I classify myself as a writer, so I know how important it is to make things punchy and interesting. It's important to use words that attract attention, that people can relate to, and that are both creative and descriptive (without being too flip or jargon-y).
So as a writer, I bristle when it seems like someone coins a new term just because they can.
An article [washingtonpost.com] at the Washington Post website is using the word "spim" to refer to spam that is sent via instant messaging.
They don't claim to have coined the term - but in the article, the word "spim" is used interchangably with the phrase "instant messaging spam."
We don't use "spasem" to differentiate search engine spamming ... the word "spam" seems to be descriptive enough. I hope "spim" never catches on.
Here in Denmark we are very influenced by both British English and American English via film and TV. We have a lot of words in English that just got incorporated at some point ('weekends', 'TV' etc) and are just used with a Danish pronounciation.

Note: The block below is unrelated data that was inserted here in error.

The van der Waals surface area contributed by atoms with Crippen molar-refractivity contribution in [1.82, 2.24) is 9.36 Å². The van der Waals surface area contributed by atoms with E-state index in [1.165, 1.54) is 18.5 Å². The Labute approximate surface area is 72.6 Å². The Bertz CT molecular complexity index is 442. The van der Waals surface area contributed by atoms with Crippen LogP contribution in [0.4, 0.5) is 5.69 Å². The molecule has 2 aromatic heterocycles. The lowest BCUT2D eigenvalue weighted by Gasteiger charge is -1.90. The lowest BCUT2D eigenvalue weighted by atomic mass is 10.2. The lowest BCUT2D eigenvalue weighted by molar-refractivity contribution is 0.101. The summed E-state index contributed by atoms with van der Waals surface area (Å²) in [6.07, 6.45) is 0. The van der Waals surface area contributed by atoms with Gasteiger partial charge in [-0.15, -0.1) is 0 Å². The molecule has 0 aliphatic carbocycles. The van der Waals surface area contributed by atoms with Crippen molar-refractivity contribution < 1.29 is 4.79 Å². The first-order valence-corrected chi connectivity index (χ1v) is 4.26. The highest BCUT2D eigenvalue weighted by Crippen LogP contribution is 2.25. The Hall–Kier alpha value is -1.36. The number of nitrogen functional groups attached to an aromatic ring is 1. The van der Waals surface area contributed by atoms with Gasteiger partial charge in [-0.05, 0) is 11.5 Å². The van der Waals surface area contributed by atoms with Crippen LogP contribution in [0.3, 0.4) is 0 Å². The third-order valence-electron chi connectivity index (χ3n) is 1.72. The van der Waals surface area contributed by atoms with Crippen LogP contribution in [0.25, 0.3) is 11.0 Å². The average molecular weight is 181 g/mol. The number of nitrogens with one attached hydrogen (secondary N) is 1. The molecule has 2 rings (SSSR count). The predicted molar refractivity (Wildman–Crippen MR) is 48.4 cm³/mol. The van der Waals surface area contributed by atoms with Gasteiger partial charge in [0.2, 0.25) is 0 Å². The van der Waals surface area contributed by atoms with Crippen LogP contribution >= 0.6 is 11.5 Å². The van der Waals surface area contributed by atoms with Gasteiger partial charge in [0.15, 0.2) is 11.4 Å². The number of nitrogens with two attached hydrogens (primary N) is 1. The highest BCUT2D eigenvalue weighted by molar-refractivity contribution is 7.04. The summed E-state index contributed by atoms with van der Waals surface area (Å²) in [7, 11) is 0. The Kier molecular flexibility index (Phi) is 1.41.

But we also have some words that are 'directly' ie badly translated. My pet peeve is 'role model' which is translated into 'rollemodel'. This doesn't actually make any sense in Danish, it sounds like a supermodel playing a part in a film. And there already was a perfectly good word in Danish that means 'role model' ('forbillede'). I imagine that some idiot at some point couldn't think of the word in Danish and just 'translated' it and it became common use.
Oh, I'm going to become one of those old ladies that write letters to the newspapers complaining about the state of young people's language today...
I do realize that language is ever changing, but like Hawkgirl said, what's the point of making up a new word if one already exists? I think the media is trying to be 'young' and 'fresh' but ends up looking really stupid and wanna-be.